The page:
The Grimpeurs plunged down the other side on Mt Zion road, bunny hopping potholes and shedding glassy shards of ice from their rims with each squeeze of the brakes. Two youts shouted out something ending in “giddyap.” Who knows what preceded that. One can only imagine, being that we were in deepest, darkest. As the Grimpeurs headed out towards Masontown the snow really started to come down.

It was decided that the bike path would be the best way down the hills they had traversed. The 3% average grade and absence of traffic would alleviate the need for braking, allow the riders to control the effort instead of being at the mercy of wind chill and it would be to the liking of their hardy bikes.

The trackless white of the path was stunning. The powder churned up from the tires and through the forks like shavings from a metalworker’s lathe. Birdman must have been getting cold because he quickly shucked off the sight-seeing pace and stoked the old internal fires. He had the Fat Cat just on the red line all the way down. The snow fell harder, the eyes stung more and the effort increased to levels that had The Cat feeling like some musher in a desperate bid to deliver vaccine to stranded, diphtheria stricken, Inuits. But, he wasn’t cold.

The final six miles over Dug Hill and into Cheat Lake were gloriously horrible. The roads were covered and untreated in the heart of a snowstorm. Cars were parked along the roadside, unable to top the hills. All the while Earnestina’s tires just kept digging in. You know you’re having fun when someone yells out from their porch, “Be Careful!” What a wonderful world.

Friday, December 5, 2008

Get Your Head In The Clouds

It was the worst of days. The world refused to break into glorious wintry turmoil but neither would it offer a smile of sunlight from its gloomy face. It was cold. It wasn’t the kind of freeze in which one can find comfort in the beauty of survival and nature's grandeur. No, this day was the kind that hovered just at the raw edge of dreary existence. There was no glory to be had or promise other than that of discomfort.

Still, the schedule (despite plans otherwise) opened itself and I found myself passing ole Mud Pike on the way for lunch and then Grimplet pick-up. The trainer was in the trunk and Ernestina was on the roof. She was relieved to have been spared a shackling for lunch but still quivered up there at the prospect of my finally beating back Somnus and tying her to the garage floor whilst everyone else sleeps. Her front wheel shifted on the wet rack and turned towards the east.

Out there, just beyond a sea of gloom, the mountain’s top enveloped itself in low ceiling. It was all mystery, wrapped in clouds, an uncomfortable gift from your estranged lover. There was fear. All hell could break loose in the unwrapping, gloom piled upon gloom. There was hope. Pushing aside the pillowy tissue might reveal something wonderful, renewing.

The only way to get started in pouring, just above freezing, glass after glass of ice water over the head, rain is to just take it head on. Forget about “warming up” and all that. Earnestina and I hit the hill like wild bull and savage rider, spitting bile as we cut through the murk. Oh, could the incoherent grumbling and discourse have been made decipherable—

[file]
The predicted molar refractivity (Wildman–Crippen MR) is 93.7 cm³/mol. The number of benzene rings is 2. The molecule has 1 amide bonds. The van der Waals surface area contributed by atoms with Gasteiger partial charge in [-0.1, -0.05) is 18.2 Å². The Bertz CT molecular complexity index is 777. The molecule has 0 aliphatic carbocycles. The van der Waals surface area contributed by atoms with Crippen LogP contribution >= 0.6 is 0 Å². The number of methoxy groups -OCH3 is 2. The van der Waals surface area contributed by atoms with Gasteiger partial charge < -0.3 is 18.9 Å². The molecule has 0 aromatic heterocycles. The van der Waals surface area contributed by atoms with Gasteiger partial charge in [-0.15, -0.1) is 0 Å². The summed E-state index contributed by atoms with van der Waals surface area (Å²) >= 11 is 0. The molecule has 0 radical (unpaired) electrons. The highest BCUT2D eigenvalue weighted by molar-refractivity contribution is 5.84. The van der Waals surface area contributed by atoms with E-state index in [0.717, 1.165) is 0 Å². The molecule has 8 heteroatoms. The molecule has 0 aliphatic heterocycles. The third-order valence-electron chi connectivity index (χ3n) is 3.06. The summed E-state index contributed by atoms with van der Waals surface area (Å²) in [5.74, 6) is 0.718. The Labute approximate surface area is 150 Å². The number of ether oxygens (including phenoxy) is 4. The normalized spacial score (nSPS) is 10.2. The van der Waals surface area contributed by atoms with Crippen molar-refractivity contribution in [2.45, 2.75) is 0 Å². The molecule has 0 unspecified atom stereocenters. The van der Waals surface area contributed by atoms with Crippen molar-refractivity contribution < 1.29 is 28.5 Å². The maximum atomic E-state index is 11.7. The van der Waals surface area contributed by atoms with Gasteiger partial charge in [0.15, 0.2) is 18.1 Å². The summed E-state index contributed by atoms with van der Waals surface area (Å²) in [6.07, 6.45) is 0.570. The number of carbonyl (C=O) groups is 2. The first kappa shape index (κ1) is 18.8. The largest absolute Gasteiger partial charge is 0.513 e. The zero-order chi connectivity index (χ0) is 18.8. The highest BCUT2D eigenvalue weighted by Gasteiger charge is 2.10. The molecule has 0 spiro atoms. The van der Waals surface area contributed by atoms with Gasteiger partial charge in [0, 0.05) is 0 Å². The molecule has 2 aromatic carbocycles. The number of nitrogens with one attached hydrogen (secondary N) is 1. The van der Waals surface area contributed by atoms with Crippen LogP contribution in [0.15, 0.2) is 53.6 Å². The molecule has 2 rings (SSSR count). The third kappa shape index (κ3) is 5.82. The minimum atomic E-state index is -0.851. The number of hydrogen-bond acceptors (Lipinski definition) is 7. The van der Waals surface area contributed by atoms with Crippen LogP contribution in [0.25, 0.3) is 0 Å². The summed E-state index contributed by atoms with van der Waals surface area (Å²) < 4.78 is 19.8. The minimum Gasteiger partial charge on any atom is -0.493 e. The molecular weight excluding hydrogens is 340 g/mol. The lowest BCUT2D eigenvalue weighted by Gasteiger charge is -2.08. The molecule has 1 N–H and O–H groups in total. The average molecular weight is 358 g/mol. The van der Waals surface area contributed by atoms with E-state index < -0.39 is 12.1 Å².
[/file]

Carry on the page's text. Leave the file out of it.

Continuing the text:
At times like these you can take the mountain on in such a way as to suck out the venom. Bearing down, nose to the rivet, one can use the pain like a buck knife, carving bloody crosses across the wounds and sucking it all out. Soon the world contracts to a senseless orb, no cold, no icy rain, all contracting quadriceps and pounding heart, brain unseated from its throne. It was thus we rode, ignoring Bill Murray’s admonitions to the groundhog (that one was for you, Musie).

And then there it was, the shiny red bike, the Xbox, the diamond ring. In the space between the heavens and the corner of some sodden field (that was for you MonkeyButt) on a break in the grade, the senses blinked back on in a field of white. I don’t know what it is about crossing the snow line on a bike. Maybe it’s the solitude, the sernity, the graphic display that change happens, the thrill of treading the untrodden, the feeling of moving nature and her seasons, by force of will? Maybe it’s as simple as the pretty white show? Whatever it is the snow line always hits my tired soul like a cleansing wave.

Ah, up there in the clouds, alone, without my thoughts, in a sea of brilliant white noise. Like a dream, it sorts out the days events, clears the mind, strengthens the body, preserves the sanity. Why would anyone confine themselves to rolling along the bottom, never lifting their head? We spend so much of our lives spinning away, over the same old ground, that we never change cadence. We ride around the hills, sucking each other’s wheels, crowded into the stifling echelon, hiding from the wind. We duck under the simple act of being happy. I wanted to stay off the mountain, but I couldn’t—shouldn’t

In less than 1.5 hours I am down the mountain and back in the gloom. Thing is, the gloom is not so bad. I take the time to race about the puddles and delight the gawking drivers, some of whom actually stop to see the spectacle. The little hills that caused so much strain, slide under humming tires. I laugh a bit. There is something to be said for getting your head in the clouds sometimes.